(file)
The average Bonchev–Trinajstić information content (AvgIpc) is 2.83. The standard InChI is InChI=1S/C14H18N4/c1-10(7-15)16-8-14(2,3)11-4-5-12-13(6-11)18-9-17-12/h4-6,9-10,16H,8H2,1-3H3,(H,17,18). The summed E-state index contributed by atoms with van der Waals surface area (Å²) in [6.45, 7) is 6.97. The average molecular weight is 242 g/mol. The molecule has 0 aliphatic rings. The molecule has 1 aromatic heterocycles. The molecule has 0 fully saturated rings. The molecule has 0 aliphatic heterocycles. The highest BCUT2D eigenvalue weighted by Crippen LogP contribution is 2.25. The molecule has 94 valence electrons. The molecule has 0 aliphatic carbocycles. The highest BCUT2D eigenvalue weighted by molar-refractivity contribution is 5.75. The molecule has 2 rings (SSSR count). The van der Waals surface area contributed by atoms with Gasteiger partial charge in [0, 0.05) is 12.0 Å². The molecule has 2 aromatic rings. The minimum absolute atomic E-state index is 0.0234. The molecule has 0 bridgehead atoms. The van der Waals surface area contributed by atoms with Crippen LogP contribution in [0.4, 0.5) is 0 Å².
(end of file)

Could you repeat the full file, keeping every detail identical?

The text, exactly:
The average Bonchev–Trinajstić information content (AvgIpc) is 2.83. The standard InChI is InChI=1S/C14H18N4/c1-10(7-15)16-8-14(2,3)11-4-5-12-13(6-11)18-9-17-12/h4-6,9-10,16H,8H2,1-3H3,(H,17,18). The summed E-state index contributed by atoms with van der Waals surface area (Å²) in [6.45, 7) is 6.97. The average molecular weight is 242 g/mol. The molecule has 0 aliphatic rings. The molecule has 1 aromatic heterocycles. The molecule has 0 fully saturated rings. The molecule has 0 aliphatic heterocycles. The highest BCUT2D eigenvalue weighted by Crippen LogP contribution is 2.25. The molecule has 94 valence electrons. The molecule has 0 aliphatic carbocycles. The highest BCUT2D eigenvalue weighted by molar-refractivity contribution is 5.75. The molecule has 2 rings (SSSR count). The van der Waals surface area contributed by atoms with Gasteiger partial charge in [0, 0.05) is 12.0 Å². The molecule has 2 aromatic rings. The minimum absolute atomic E-state index is 0.0234. The molecule has 0 bridgehead atoms. The van der Waals surface area contributed by atoms with Crippen LogP contribution in [0.4, 0.5) is 0 Å².